US 6065819 A
A drawer operating system for controlling a drawer having a sliding direction, the drawer defined by a front end and a rear end and partitioned by walls into a plurality of bins consecutive with one another along the sliding direction for holding various dispensable items, the drawer housed in a cabinet and arranged to move between a closed position and graduated, progressively open positions to allow access to one or more bins and the contents stored therein, the system including a linear encoder for monitoring the position and direction of movement of the drawer, including the length of opening the drawer on its preceding excursion, and for producing a plurality of electronic signals specific to the position and movement of the drawer, a drawer stop device arranged between the drawer and the cabinet, a controller for receipt of the electronic signals, and an electric solenoid, including a spring-loaded plunger slidingly mounted therein, for activation by the controller, after the beginning of the drawer-opening sequence, and during translational movement along the drawer stop device to drive a trigger attached thereto into contact with the drawer stop device to prevent the drawer from being manually opened beyond a certain distance out from the cabinet wherein a bin containing the items to be withdrawn is exposed.
1. A drawer operating system housed in a cabinet and arranged to move a drawer between a closed position and progressively open positions to allow access to one or more drawer bins and any contents stored therein, said system comprising:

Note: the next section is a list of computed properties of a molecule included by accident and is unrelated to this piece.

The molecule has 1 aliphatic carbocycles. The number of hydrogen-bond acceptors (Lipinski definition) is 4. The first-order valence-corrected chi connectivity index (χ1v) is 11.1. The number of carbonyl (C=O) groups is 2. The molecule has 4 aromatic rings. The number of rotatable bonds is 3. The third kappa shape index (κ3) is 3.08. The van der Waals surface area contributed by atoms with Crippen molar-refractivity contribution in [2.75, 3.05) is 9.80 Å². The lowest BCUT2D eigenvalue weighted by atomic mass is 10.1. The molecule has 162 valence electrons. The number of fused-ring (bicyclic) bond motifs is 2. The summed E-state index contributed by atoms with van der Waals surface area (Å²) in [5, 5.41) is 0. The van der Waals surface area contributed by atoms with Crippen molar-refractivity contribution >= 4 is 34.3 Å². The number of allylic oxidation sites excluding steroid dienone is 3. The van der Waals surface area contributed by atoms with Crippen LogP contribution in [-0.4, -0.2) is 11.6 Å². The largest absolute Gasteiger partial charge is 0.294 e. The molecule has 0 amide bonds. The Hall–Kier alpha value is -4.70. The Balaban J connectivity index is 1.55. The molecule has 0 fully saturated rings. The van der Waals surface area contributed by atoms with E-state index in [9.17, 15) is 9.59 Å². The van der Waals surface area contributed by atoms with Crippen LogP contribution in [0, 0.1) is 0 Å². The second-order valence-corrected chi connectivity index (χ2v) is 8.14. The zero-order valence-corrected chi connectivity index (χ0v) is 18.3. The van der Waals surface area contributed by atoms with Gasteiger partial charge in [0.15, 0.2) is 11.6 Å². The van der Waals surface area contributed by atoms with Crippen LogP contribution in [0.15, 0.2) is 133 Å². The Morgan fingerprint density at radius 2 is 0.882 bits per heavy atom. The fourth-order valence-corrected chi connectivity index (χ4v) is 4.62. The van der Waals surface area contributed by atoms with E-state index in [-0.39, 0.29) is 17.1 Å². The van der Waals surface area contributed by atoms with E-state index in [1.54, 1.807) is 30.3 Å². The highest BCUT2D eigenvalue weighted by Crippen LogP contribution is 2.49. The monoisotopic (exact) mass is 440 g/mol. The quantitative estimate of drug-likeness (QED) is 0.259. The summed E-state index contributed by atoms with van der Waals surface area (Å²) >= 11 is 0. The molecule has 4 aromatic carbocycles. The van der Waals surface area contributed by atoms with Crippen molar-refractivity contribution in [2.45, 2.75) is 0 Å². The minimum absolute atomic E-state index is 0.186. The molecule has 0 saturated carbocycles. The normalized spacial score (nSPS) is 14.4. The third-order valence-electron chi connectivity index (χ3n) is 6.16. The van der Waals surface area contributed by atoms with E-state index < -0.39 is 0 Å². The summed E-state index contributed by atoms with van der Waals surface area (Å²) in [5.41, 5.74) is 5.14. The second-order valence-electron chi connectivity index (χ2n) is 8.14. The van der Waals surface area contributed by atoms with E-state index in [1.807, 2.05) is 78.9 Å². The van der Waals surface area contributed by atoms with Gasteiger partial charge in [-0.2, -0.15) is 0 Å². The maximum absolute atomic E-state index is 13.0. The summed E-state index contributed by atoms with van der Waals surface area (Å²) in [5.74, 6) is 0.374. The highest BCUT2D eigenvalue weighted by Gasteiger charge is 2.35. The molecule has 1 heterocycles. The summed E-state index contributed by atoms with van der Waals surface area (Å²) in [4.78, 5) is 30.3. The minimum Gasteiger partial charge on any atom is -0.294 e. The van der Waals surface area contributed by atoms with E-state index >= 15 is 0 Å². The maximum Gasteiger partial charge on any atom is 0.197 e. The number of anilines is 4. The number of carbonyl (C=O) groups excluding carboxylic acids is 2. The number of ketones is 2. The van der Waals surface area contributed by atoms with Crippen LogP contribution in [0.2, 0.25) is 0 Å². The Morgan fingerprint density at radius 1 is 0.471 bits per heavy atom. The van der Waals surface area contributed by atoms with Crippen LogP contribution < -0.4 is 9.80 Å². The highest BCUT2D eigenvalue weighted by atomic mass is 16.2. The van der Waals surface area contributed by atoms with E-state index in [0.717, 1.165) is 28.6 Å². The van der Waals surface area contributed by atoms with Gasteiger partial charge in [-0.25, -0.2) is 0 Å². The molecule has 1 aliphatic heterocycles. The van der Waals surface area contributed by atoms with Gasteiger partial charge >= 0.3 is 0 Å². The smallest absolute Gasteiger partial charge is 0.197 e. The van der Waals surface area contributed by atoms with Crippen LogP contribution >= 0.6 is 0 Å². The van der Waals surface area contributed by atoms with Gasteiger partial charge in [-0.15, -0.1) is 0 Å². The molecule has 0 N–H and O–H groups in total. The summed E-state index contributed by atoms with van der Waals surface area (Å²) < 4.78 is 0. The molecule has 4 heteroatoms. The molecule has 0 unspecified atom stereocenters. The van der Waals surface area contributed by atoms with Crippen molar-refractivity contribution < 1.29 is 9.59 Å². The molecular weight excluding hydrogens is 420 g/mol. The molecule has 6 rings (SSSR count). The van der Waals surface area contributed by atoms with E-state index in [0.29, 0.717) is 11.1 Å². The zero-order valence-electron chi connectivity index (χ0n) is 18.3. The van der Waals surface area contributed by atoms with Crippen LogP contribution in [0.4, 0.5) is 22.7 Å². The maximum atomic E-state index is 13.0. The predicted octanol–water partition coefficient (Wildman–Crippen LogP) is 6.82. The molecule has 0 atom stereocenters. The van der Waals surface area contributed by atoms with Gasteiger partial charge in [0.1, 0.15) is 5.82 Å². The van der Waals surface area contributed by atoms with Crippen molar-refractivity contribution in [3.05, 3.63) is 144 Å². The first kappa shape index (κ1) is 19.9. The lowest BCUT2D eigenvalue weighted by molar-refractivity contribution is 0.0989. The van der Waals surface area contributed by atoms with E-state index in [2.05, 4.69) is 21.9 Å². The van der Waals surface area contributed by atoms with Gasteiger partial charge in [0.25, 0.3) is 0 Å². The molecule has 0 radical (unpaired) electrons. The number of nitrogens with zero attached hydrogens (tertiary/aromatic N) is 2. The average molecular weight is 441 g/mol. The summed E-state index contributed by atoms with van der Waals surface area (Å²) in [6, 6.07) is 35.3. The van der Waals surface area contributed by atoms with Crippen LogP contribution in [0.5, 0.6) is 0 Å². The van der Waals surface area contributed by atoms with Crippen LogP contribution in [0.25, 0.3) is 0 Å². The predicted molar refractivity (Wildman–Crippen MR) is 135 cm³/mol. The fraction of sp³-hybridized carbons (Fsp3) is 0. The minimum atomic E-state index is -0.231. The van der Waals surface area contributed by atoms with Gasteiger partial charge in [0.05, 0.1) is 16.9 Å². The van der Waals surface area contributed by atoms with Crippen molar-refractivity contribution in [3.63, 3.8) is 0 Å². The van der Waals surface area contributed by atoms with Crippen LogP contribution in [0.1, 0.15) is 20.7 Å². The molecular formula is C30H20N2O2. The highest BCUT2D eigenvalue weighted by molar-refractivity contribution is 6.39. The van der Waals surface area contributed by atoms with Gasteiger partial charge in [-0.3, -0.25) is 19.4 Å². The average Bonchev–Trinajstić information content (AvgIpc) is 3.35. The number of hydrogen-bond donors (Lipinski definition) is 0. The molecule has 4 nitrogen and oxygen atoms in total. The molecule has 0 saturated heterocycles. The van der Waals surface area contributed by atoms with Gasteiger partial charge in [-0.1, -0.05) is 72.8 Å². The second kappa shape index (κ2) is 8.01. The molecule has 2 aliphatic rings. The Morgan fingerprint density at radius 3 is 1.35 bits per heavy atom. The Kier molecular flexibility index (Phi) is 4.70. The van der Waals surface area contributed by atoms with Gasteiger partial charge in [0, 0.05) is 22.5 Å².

a drawer, said drawer including a front portion containing a plurality of bins for storing contents, and a rear portion coextensive with and detachably secured to said front portion;
a monitor in association with said drawer, said monitor adapted to monitor the position of said drawer, including the length of opening said drawer on said drawer's preceding excursion, and said monitor adapted to produce a signal relative to the position of said drawer;
a drawer stop arranged adjacent said drawer and within said cabinet;
a controller adapted to receive said signal directly or indirectly from said monitor; and
an actuator in said rear portion of said drawer, said actuator adapted to be actuated by said controller, after the beginning of the drawer-opening sequence and during translational movement along said drawer stop, to prevent said drawer from being manually opened beyond a certain distance out from said cabinet wherein a bin containing the items to be withdrawn is exposed.
2. The drawer operating system of claim 1 wherein said monitor is a linear encoder.
3. The drawer operating system of claim 1 wherein said actuator is an electric solenoid.
4. The drawer operating system of claim 3 wherein said electric solenoid includes a spring-loaded plunger slidably mounted therein.
5. The process of controlling the opening and closing of an elongated drawer, housed in a cabinet, said drawer defined by a front portion and a rear portion and sub-divided into a plurality of consecutively spaced bins for holding material therein, said drawer arranged to move between a fully closed position and a plurality of progressively open positions, said process comprising the steps of:
providing coded information at said cabinet concerning a particular item needed from said drawer and identification information as to the party entering the coded information;
opening the drawer, upon receipt of said identification information, a first distance to expose the material contained in at least one bin;
stopping further withdrawal of the drawer when the appropriate bin has been exposed from the cabinet;
monitoring the length of opening of the drawer; and
closing the drawer in the cabinet.
6. The process of claim 5 further including the step of receiving second coded information and identification information and opening the drawer a second distance, which said second distance is greater than said first distance.
7. The process of claim 5 wherein said material are drugs to be administered to patients.
8. The process of claim 5 wherein said drawer is opened manually.